Pound almonds very well and add them to the same amount of sugar, and add spikenard, cloves, some camphor, and musk dissolved in rosewater. Pound all this in a wooden mortar until it is mixed and smooth. Then roll out ka'ks and small flatbreads and pieces shaped like walnuts and hazelnuts. Leave it a while and then submerge it in sugared rose syrup and thickened julep, and take it out. Submerge it a second time, and a third, and leave it until it dries and separates. It is good, magnificent, and it used to be made in Marrakesh.
It used to be made in Marrakesh in the house of the Prince of the Believers, Abu Yusuf al-Mansur, God have mercy upon him. Take white sugar and dissolve it and "milk" it with rosewater. Then put in almonds pounded like dough, and stir it gently until it is combined and becomes like the filling of a qahiriyya. Then take it from the fire, and when it is lukewarm, put in spikenard, cloves, a little ginger, and a small amount of mastic, after first dissolving these ground spices in rosewater in which has already been dissolved some camphor, musk and cut almonds. Beat all this and knead it until one part blends with the other, and make qursas of the size of ka'ks and farthalât and make balls in the shape of oranges and resembling apples and pears, until the sanbûsak is used up. It is delicious, and it is called sanbûsak in the East, and it is the sanbûsak of kings.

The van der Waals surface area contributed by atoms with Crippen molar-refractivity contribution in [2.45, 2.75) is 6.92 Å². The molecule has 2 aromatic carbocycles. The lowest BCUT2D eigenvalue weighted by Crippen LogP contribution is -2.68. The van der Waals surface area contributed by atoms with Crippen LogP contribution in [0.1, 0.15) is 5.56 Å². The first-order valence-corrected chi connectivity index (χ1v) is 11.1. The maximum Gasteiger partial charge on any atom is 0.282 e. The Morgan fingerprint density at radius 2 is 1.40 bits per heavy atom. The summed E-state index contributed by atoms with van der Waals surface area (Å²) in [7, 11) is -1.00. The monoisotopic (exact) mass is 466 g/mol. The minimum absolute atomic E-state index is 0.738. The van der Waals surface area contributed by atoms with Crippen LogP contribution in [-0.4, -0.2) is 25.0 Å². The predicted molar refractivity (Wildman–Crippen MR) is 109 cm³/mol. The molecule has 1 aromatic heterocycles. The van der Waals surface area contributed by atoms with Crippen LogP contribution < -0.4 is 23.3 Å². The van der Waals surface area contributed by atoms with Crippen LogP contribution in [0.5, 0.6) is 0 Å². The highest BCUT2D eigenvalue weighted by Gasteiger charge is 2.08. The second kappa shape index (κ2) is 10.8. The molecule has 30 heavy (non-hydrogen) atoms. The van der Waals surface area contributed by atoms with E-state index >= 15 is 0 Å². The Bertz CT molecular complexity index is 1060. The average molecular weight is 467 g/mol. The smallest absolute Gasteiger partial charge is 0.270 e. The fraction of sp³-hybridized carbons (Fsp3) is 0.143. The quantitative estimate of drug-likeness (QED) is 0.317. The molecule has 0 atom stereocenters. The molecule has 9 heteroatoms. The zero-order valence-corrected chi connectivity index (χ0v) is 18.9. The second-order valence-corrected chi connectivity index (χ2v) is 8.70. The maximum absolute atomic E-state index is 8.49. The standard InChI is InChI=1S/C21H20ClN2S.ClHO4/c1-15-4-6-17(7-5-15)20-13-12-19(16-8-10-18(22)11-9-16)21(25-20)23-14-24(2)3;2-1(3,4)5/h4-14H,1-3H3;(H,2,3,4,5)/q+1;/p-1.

It is made in three ways: one in which a thin flatbread is filled with crushed garlic and spices. It is folded into a triangle and fried in oil. Another is made with mixed dough beaten with pounded meat, spices and eggs. Another is made in the form of farthalât and fried and presented. Another is made with dough kneaded with clarified butter or melted fat. With it you make farthalât, and you don't fry it but leave it raw. And this is good to throw in isfîdhbâjat and stuffed things.